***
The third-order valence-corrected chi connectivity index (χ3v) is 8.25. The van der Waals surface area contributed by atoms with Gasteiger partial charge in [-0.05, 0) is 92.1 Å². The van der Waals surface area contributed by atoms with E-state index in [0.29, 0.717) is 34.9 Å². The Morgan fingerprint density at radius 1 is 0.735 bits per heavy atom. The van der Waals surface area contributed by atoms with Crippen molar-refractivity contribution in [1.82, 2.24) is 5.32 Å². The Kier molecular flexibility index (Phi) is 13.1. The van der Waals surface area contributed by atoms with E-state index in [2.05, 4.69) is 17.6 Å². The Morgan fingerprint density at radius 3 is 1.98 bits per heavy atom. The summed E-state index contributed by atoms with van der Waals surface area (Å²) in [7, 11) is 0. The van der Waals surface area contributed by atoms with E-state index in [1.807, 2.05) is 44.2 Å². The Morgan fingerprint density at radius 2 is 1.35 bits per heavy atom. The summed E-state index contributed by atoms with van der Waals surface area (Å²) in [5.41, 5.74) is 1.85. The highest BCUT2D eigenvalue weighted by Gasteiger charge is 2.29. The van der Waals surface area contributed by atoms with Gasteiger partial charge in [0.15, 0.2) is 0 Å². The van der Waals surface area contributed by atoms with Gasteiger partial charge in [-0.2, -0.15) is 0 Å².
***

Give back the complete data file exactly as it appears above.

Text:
The third-order valence-corrected chi connectivity index (χ3v) is 8.25. The van der Waals surface area contributed by atoms with Gasteiger partial charge in [-0.05, 0) is 92.1 Å². The van der Waals surface area contributed by atoms with E-state index in [0.29, 0.717) is 34.9 Å². The Morgan fingerprint density at radius 1 is 0.735 bits per heavy atom. The van der Waals surface area contributed by atoms with Crippen molar-refractivity contribution in [1.82, 2.24) is 5.32 Å². The Kier molecular flexibility index (Phi) is 13.1. The van der Waals surface area contributed by atoms with E-state index in [2.05, 4.69) is 17.6 Å². The Morgan fingerprint density at radius 3 is 1.98 bits per heavy atom. The summed E-state index contributed by atoms with van der Waals surface area (Å²) in [7, 11) is 0. The van der Waals surface area contributed by atoms with E-state index in [1.807, 2.05) is 44.2 Å². The Morgan fingerprint density at radius 2 is 1.35 bits per heavy atom. The summed E-state index contributed by atoms with van der Waals surface area (Å²) in [5.41, 5.74) is 1.85. The highest BCUT2D eigenvalue weighted by Gasteiger charge is 2.29. The van der Waals surface area contributed by atoms with Gasteiger partial charge in [0.15, 0.2) is 0 Å². The van der Waals surface area contributed by atoms with Gasteiger partial charge in [-0.2, -0.15) is 0 Å².